Thursday, May 28, 2015

Broadway's Brill Building Has A Magical Allure!

On one of our recent strolls along Broadway as we were preparing a story for our new blog Dan On Broadway, we once again walked past the legendary Brill Building. Only this time, we stopped and peeked inside.

The Brill Building (built 1931 as the Alan E. Lefcourt Building and designed by Victor Bark Jr.) is an office building located at 1619 Broadway on 49th Street in the Theater District, just north of Times Square. 

It is famous for housing music industry offices and studios where some of the most popular American music tunes were written. The building is 11 stories and has approximately 175,000 square feet of rentable area. The "Brill" name comes from a haberdasher who once operated a store at street level and subsequently bought the building. The Brill Building was purchased by 1619 Broadway Realty LLC in June 2013 and is now undergoing a significant renovation. No problem, however. The current management was all to happy to have us take a look around and snap some photos.

The Brill Building's name has been widely adopted as a shorthand term for a broad and influential stream of American mainstream popular song (strongly influenced by Latin music, Traditional black gospel and rhythm and blues) which enjoyed great commercial success in the late 1950s and throughout the 1960s. Many significant American and international publishing companies, music agencies and recording labels were based in New York, and although these ventures were naturally spread across many locations, the Brill Building was regarded as probably the most prestigious address in New York for music business professionals.

By 1962 the Brill Building contained 165 music businesses. A musician could find a publisher and printer, cut a demo, promote the record and cut a deal with radio promoters, all within this one building. The creative culture of the independent music companies in the Brill Building and the nearby 1650 Broadway came to define the influential "Brill Building Sound" and the style of popular songwriting and recording created by its writers and producers.

Carole King described the atmosphere at the "Brill Building" publishing houses of the period:
Every day we squeezed into our respective cubby holes with just enough room for a piano, a bench, and maybe a chair for the lyricist if you were lucky. You'd sit there and write and you could hear someone in the next cubby hole composing a song exactly like yours. The pressure in the Brill Building was really terrific—because Donny (Kirshner) would play one songwriter against another. He'd say: "We need a new smash hit"—and we'd all go back and write a song and the next day we'd each audition for Bobby Vee's producer.
—Quoted in The Sociology of Rock by Simon Frith.
Among the hundreds of hits written in The Brill Building are "Yakety Yak" (Leiber-Stoller), "Save the Last Dance for Me" (Pomus-Shuman), "The Look of Love" (Bacharach-David), "Breaking Up Is Hard to Do" (Sedaka-Greenfield), "Devil in Disguise" (Giant-Baum-Kaye), "The Loco-Motion" (Goffin-King), "Supernatural Thing" (Fyre-Guthrie), "We Gotta Get Out of This Place" (Mann-Weil), and "River Deep, Mountain High" (Spector-Greenwich-Barry).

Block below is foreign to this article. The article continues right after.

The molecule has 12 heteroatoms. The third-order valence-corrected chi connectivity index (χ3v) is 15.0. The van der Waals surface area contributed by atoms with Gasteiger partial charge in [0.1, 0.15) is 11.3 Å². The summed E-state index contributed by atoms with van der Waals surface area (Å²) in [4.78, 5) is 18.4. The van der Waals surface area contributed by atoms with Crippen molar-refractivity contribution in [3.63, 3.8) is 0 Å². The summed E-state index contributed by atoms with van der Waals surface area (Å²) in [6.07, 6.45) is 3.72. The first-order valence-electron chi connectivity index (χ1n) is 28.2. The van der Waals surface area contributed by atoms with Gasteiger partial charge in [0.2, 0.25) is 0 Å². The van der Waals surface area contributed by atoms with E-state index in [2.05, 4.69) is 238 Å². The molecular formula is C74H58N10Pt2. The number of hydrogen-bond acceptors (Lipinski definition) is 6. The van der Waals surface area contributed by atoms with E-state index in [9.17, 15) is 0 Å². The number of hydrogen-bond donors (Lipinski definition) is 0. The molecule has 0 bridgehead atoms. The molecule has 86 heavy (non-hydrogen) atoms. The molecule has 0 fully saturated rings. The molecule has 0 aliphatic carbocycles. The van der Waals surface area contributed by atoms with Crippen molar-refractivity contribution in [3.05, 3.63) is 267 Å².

The Brill Building's new owners say that is "is now transforming into a state-of-the-art office complex for today’s media, fashion, tech, music and entertainment companies. A new 49th Street entrance will offer tenants privacy and security, with all the convenience of Times Square." 

The future of this legendary building looks bright, indeed!

Next time you're in the neighborhood, stop by. 

Interior building photos copyright 2015 by Dan Cirucci.

Wednesday, May 27, 2015

Broadway's Top Ten Grossing Shows

For the week ending 5/24:

1) The Lion King

2) Wicked

3) The Book of Mormon

4) Alladin

5) An American in Paris

6) Fish in the Dark

7) The Audience

8) Beautiful

9) Finding Neverland

10) The Phantom of the Opera

Broadway's Xanadu To Hilton Head 6/17

The Broadway smash hit Xanadu roller-skated its way into the hearts of theater critics and audiences alike.

The show will be presented by the Arts Center of Coastal Carolina in Hilton Head from June 17 through July 26.

A hilariously reinvented send-up of the 80s film, this irreverent musical adventure, about following your dreams, spins along to the addictive original hit film score of chart-topping tunes from Electric Light Orchestra and Olivia Newton John including “Magic,” “All Over the World,” “Suddenly,” “I’m Alive,” “Evil Woman,” “Strange Magic,” “Have You Never Been Mellow,” and “Xanadu,” to name a few.

Xanadu follows the beautiful Greek muse Kira as she visits Venice Beach, CA to coax an uninspired artist, Sonny, to build the first roller disco! When she accidentally falls in love with him, much to her jealous sister-muses' dismay, chaos and fun abound, skate wheels turn and disco balls twirl. This delightful fun-for-the-whole-family show earned an Outer Critics Circle Award for Best Musical and was nominated for Tony Awards for Best Musical and Best Book.